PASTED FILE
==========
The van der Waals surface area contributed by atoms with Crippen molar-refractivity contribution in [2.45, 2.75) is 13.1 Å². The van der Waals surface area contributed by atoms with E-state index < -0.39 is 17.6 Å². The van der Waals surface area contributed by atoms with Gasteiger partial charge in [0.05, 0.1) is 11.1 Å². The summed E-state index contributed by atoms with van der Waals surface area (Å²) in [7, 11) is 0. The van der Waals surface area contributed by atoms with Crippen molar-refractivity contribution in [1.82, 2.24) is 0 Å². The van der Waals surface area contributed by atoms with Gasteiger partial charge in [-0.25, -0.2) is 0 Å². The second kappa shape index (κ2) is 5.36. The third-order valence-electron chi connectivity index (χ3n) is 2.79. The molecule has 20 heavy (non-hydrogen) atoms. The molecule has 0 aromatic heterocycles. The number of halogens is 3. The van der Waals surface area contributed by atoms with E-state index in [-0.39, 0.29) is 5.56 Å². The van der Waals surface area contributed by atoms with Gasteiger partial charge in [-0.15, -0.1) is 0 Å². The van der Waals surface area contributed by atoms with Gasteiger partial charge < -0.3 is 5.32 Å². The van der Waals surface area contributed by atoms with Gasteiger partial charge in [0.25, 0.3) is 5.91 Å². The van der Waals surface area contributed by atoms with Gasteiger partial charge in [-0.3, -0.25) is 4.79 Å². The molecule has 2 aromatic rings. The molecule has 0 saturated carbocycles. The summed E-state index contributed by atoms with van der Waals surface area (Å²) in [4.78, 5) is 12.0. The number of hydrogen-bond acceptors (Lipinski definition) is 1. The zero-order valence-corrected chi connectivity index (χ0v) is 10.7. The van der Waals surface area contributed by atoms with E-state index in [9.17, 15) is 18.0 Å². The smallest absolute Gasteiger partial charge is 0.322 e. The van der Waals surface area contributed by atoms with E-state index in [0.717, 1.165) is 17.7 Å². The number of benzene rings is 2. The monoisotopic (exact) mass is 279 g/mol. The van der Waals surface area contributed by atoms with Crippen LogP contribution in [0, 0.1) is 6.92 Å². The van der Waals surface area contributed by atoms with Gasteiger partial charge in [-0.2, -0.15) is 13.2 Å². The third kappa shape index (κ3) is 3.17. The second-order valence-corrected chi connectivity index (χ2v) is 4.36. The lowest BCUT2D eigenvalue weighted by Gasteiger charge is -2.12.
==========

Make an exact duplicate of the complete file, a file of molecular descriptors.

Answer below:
The van der Waals surface area contributed by atoms with Crippen molar-refractivity contribution in [2.45, 2.75) is 13.1 Å². The van der Waals surface area contributed by atoms with E-state index < -0.39 is 17.6 Å². The van der Waals surface area contributed by atoms with Gasteiger partial charge in [0.05, 0.1) is 11.1 Å². The summed E-state index contributed by atoms with van der Waals surface area (Å²) in [7, 11) is 0. The van der Waals surface area contributed by atoms with Crippen molar-refractivity contribution in [1.82, 2.24) is 0 Å². The van der Waals surface area contributed by atoms with Gasteiger partial charge in [-0.25, -0.2) is 0 Å². The second kappa shape index (κ2) is 5.36. The third-order valence-electron chi connectivity index (χ3n) is 2.79. The molecule has 20 heavy (non-hydrogen) atoms. The molecule has 0 aromatic heterocycles. The number of halogens is 3. The van der Waals surface area contributed by atoms with E-state index in [-0.39, 0.29) is 5.56 Å². The van der Waals surface area contributed by atoms with Gasteiger partial charge in [-0.15, -0.1) is 0 Å². The van der Waals surface area contributed by atoms with Gasteiger partial charge < -0.3 is 5.32 Å². The van der Waals surface area contributed by atoms with Gasteiger partial charge in [0.25, 0.3) is 5.91 Å². The van der Waals surface area contributed by atoms with Gasteiger partial charge in [-0.3, -0.25) is 4.79 Å². The molecule has 2 aromatic rings. The molecule has 0 saturated carbocycles. The summed E-state index contributed by atoms with van der Waals surface area (Å²) in [4.78, 5) is 12.0. The number of hydrogen-bond acceptors (Lipinski definition) is 1. The zero-order valence-corrected chi connectivity index (χ0v) is 10.7. The van der Waals surface area contributed by atoms with E-state index in [9.17, 15) is 18.0 Å². The smallest absolute Gasteiger partial charge is 0.322 e. The van der Waals surface area contributed by atoms with E-state index in [0.717, 1.165) is 17.7 Å². The number of benzene rings is 2. The monoisotopic (exact) mass is 279 g/mol. The van der Waals surface area contributed by atoms with Crippen LogP contribution in [0, 0.1) is 6.92 Å². The van der Waals surface area contributed by atoms with Gasteiger partial charge in [-0.2, -0.15) is 13.2 Å². The third kappa shape index (κ3) is 3.17. The second-order valence-corrected chi connectivity index (χ2v) is 4.36. The lowest BCUT2D eigenvalue weighted by Gasteiger charge is -2.12.